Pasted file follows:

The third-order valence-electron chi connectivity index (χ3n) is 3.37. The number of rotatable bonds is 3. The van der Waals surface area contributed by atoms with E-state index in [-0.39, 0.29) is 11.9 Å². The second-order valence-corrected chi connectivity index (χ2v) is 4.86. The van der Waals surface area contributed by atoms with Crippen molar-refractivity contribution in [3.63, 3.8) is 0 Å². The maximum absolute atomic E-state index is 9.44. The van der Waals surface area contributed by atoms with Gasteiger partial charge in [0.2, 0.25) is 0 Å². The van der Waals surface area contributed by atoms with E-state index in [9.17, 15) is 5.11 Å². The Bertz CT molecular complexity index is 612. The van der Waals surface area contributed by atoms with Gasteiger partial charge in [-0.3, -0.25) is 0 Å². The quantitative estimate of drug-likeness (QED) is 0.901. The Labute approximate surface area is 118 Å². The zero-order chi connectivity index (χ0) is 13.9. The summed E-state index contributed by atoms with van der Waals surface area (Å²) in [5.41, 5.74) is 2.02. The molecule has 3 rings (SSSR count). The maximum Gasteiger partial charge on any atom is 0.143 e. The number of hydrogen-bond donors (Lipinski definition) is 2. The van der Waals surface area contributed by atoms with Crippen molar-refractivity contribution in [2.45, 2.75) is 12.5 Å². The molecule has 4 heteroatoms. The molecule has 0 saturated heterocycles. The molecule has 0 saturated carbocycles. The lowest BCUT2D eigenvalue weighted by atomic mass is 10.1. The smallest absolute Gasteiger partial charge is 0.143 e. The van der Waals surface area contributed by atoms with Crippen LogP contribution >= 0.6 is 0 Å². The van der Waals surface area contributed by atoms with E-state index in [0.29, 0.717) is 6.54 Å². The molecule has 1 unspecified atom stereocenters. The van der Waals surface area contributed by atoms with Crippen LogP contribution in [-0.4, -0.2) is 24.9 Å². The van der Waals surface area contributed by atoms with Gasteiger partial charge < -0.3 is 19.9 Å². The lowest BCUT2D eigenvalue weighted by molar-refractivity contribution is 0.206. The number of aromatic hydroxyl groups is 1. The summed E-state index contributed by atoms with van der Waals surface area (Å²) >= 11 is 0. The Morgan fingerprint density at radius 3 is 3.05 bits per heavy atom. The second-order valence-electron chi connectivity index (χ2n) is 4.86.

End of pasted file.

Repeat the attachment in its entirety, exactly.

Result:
The third-order valence-electron chi connectivity index (χ3n) is 3.37. The number of rotatable bonds is 3. The van der Waals surface area contributed by atoms with E-state index in [-0.39, 0.29) is 11.9 Å². The second-order valence-corrected chi connectivity index (χ2v) is 4.86. The van der Waals surface area contributed by atoms with Crippen molar-refractivity contribution in [3.63, 3.8) is 0 Å². The maximum absolute atomic E-state index is 9.44. The van der Waals surface area contributed by atoms with Gasteiger partial charge in [0.2, 0.25) is 0 Å². The van der Waals surface area contributed by atoms with E-state index in [9.17, 15) is 5.11 Å². The Bertz CT molecular complexity index is 612. The van der Waals surface area contributed by atoms with Gasteiger partial charge in [-0.3, -0.25) is 0 Å². The quantitative estimate of drug-likeness (QED) is 0.901. The Labute approximate surface area is 118 Å². The zero-order chi connectivity index (χ0) is 13.9. The summed E-state index contributed by atoms with van der Waals surface area (Å²) in [5.41, 5.74) is 2.02. The molecule has 3 rings (SSSR count). The maximum Gasteiger partial charge on any atom is 0.143 e. The number of hydrogen-bond donors (Lipinski definition) is 2. The van der Waals surface area contributed by atoms with Crippen molar-refractivity contribution in [2.45, 2.75) is 12.5 Å². The molecule has 4 heteroatoms. The molecule has 0 saturated heterocycles. The molecule has 0 saturated carbocycles. The lowest BCUT2D eigenvalue weighted by atomic mass is 10.1. The smallest absolute Gasteiger partial charge is 0.143 e. The van der Waals surface area contributed by atoms with Crippen LogP contribution >= 0.6 is 0 Å². The van der Waals surface area contributed by atoms with E-state index in [0.29, 0.717) is 6.54 Å². The molecule has 1 unspecified atom stereocenters. The van der Waals surface area contributed by atoms with Crippen LogP contribution in [-0.4, -0.2) is 24.9 Å². The van der Waals surface area contributed by atoms with Gasteiger partial charge < -0.3 is 19.9 Å². The lowest BCUT2D eigenvalue weighted by molar-refractivity contribution is 0.206. The number of aromatic hydroxyl groups is 1. The summed E-state index contributed by atoms with van der Waals surface area (Å²) >= 11 is 0. The Morgan fingerprint density at radius 3 is 3.05 bits per heavy atom. The second-order valence-electron chi connectivity index (χ2n) is 4.86.